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The Mosaic (MOS)
Q2 2013 Earnings Call
January 04, 2013 9:00 am ET
James T. Prokopanko - Chief Executive Officer, President and Director
Lawrence W. Stranghoener - Chief Financial Officer and Executive Vice President
Richard N. McLellan - Senior Vice President of Commercial
James C. O'Rourke - Chief Operating Officer and Executive Vice President of Operations
Vincent Andrews - Morgan Stanley, Research Division
Ben Isaacson - Scotiabank Global Banking and Markets, Research Division
Donald Carson - Susquehanna Financial Group, LLLP, Research Division
Adam Samuelson - Goldman Sachs Group Inc., Research Division
P.J. Juvekar - Citigroup Inc, Research Division
Olga Guteneva - JP Morgan Chase & Co, Research Division
Bill Carroll - UBS Investment Bank, Research Division
Joel Jackson - BMO Capital Markets Canada
Mark W. Connelly - Credit Agricole Securities (USA) Inc., Research Division
Jacob Bout - CIBC World Markets Inc., Research Division
Charles N. Neivert - Dahlman Rose & Company, LLC, Research Division
David L. Begleiter - Deutsche Bank AG, Research Division
Previous Statements by MOS
» The Mosaic Company's CEO Hosts Annual Shareholder Meeting (Transcript)
» The Mosaic Company's CEO Discusses Q1 2013 Results - Earnings Call Transcript
» The Mosaic Management Discusses Q4 2012 Results - Earnings Call Transcript
Thank you, and welcome to our second quarter fiscal year 2013 earnings call. Presenting today will be Jim Prokopanko, President and Chief Executive Officer; and Larry Stranghoener, Executive Vice President and Chief Financial Officer. We also have members of our senior leadership team available to answer your questions after our prepared remarks. After my introductory comments, Jim will share our views on current and future market conditions. Larry will discuss capital management, as well as provide insight into our future expectations. The presentation slides we are using during the call are available on our website at mosaicco.com.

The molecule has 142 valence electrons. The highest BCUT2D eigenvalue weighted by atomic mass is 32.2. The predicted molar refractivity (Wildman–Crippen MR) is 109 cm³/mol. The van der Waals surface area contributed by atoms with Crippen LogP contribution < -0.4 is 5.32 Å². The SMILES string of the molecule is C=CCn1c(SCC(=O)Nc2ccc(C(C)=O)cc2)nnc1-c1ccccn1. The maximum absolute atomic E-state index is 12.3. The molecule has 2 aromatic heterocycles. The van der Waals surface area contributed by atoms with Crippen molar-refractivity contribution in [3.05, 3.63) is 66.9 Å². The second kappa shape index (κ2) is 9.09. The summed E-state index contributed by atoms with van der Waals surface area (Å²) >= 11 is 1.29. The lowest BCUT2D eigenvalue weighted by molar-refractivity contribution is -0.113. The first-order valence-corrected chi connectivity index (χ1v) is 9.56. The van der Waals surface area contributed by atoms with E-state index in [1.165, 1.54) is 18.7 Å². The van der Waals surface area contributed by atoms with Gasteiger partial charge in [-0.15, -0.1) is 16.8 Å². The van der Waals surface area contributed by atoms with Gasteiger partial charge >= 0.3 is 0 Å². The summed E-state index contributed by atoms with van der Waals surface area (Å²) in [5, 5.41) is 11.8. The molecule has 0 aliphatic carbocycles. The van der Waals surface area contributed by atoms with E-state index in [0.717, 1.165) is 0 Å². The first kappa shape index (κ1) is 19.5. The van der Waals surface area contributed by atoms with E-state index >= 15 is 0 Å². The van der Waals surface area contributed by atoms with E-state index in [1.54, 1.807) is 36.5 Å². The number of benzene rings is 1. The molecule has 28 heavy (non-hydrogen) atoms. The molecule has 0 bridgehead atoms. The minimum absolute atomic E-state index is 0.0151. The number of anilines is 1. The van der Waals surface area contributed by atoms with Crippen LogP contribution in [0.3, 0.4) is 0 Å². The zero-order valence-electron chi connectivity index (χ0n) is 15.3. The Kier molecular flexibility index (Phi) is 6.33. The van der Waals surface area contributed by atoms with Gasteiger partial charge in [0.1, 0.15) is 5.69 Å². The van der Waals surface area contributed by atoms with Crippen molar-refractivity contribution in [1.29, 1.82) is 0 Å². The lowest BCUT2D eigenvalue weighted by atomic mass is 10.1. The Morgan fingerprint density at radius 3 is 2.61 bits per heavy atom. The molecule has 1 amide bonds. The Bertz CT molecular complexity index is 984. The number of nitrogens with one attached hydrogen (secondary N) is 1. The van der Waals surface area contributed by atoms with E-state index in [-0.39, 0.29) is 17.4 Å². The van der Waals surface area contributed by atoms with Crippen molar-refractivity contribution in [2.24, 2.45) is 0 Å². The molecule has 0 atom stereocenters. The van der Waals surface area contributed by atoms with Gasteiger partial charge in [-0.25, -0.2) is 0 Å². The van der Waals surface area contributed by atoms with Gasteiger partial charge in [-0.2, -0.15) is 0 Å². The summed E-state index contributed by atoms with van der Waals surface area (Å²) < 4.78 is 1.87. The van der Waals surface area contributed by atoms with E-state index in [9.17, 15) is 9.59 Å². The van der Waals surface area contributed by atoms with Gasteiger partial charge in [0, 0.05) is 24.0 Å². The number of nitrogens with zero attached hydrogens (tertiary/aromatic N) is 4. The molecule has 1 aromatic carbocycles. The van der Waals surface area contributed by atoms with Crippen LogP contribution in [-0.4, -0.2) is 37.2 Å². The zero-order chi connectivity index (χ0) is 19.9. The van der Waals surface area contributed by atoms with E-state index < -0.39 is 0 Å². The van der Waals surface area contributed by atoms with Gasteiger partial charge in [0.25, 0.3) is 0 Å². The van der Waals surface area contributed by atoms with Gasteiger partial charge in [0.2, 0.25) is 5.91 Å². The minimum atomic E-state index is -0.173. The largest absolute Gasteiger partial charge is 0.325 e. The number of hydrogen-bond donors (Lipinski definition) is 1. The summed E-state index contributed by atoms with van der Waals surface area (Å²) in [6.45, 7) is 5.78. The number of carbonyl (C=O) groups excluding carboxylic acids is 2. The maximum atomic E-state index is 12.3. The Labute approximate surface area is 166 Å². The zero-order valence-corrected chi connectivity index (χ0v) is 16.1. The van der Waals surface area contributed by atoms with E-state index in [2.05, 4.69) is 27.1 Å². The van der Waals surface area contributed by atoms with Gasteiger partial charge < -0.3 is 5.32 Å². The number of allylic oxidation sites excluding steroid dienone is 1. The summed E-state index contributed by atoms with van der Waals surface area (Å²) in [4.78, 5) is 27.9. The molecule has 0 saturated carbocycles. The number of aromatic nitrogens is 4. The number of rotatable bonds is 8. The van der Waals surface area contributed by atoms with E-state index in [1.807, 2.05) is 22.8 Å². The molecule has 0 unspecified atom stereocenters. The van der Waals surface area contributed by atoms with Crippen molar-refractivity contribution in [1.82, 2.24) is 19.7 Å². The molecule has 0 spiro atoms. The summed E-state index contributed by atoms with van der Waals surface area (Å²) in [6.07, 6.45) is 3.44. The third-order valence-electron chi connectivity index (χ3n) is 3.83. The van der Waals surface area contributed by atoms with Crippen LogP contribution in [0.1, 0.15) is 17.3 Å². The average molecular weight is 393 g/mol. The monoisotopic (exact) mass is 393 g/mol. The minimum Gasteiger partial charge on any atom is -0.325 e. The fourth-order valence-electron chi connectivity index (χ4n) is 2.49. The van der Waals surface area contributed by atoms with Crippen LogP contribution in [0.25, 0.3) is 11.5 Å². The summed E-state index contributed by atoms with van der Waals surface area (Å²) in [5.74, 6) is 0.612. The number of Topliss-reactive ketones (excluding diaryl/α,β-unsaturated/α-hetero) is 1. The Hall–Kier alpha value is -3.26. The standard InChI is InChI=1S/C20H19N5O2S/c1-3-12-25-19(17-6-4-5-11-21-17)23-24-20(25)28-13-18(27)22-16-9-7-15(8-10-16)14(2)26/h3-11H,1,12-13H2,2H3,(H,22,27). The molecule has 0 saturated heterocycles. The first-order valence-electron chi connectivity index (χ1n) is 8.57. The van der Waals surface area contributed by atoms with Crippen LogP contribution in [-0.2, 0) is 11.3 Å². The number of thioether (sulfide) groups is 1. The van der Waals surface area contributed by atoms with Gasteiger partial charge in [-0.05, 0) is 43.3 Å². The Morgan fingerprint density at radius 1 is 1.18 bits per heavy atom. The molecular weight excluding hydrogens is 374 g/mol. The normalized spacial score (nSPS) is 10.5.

We will be making forward-looking statements during this conference call. The statements include, but are not limited to, statements about future financial and operating results. They are based on management’s beliefs and expectations as of today’s date, January 4, 2013, and are subject to significant risks and uncertainties.
Actual results may differ materially from projected results. Factors that could cause actual results to differ materially from those in the forward-looking statements are included in our press release issued today and in our reports filed with the Securities and Exchange Commission.
Now I'd like to turn it over to Jim.
James T. Prokopanko
Good morning. And we at Mosaic wish you all a healthy and prosperous new year. Thank you for joining our second quarter earnings discussion. I hope you all had an enjoyable and safe holiday season.